Step by Step Process
To braise lamb shanks you first need to sear them and then slow cook them in flavorful liquid, tightly covered so no moisture can escape.
- Roughly chop your vegetables, pat dry the lamb shanks and season them nicely with salt and pepper.
- Heat olive oil in a large pan or straight into the braiser/Dutch oven you will be using and brown them on all sides. Work in batches then remove temporarily.
- Add the chopped vegetables to the same pan, cook until soft and then add flour and tomato paste, mix.
- Deglaze the pan with beer/wine/cider, scrape off the brown bits, add the stock, sugar, herbs and spices.
- Next return the browned shanks, bring to boil, cover tightly and place in a 275 F – 300 F oven. Our oven is a bit strong so we go with 275 F for two and a half hours.
- Check the shanks around an hour and a half in and probe with a fork to judge the tenderness. Smaller shanks might be already very tender and the meat almost falling off the bones.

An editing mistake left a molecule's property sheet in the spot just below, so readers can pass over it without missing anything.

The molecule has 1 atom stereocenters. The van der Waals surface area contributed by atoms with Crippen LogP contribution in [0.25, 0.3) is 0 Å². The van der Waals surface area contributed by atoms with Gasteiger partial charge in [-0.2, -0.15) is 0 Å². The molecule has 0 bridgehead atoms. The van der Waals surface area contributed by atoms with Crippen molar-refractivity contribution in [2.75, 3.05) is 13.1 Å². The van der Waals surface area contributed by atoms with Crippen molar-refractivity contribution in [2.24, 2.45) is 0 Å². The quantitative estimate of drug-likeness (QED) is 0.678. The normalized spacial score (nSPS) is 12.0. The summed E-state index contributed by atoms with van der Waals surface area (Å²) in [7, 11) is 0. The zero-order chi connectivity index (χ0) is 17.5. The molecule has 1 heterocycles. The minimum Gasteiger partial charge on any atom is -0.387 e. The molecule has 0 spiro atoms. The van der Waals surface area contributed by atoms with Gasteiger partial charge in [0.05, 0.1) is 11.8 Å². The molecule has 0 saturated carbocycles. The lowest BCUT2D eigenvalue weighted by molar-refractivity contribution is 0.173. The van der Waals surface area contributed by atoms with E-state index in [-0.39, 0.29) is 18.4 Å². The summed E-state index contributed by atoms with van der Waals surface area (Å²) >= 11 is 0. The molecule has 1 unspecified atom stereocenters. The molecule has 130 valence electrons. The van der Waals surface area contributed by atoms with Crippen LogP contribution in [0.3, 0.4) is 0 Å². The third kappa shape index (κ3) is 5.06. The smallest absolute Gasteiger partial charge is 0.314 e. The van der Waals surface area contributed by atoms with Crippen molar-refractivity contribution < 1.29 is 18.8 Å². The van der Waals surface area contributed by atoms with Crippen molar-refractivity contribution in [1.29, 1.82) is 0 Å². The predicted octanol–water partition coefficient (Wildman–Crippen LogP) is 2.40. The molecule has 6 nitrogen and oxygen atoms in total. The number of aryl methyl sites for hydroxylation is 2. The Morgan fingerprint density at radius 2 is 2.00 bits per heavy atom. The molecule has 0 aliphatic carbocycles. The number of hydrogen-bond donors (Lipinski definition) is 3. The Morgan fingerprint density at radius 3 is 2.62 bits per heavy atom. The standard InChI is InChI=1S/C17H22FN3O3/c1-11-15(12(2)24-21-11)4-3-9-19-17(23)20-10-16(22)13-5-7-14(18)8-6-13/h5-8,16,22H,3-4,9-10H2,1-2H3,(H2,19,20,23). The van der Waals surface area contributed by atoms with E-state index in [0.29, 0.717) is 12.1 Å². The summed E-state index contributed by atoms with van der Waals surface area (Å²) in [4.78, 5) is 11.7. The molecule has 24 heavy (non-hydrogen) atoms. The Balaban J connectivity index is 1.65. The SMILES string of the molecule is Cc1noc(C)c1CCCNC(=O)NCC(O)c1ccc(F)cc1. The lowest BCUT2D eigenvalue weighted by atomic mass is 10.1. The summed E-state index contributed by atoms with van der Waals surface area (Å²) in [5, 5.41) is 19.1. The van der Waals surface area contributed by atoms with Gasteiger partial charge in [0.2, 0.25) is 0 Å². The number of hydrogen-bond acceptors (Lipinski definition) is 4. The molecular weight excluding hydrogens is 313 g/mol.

- When satisfied with the tenderness of the meat, take them out and very carefully remove the shanks from the liquid so as the meat does not fall off. You can cover them with foil to keep them warm.
NOTE: Measuring internal temperature is largely irrelevant in the case of braising. Even though lamb meat is cooked medium-well at 145 F the shanks will not be even close to the succulent, tender state they can reach after prolonged slow cooking. Simply don’t worry about the temperature and braise the shanks until they reach your desired tenderness.
How to Make a Gravy from the Braising Liquid
The image sequence below shows how easy it is to convert the braising liquid into a silky, gravy-like sauce.
- Begin by skimming the fat floating on top of the braising liquid with a spoon. Discard it.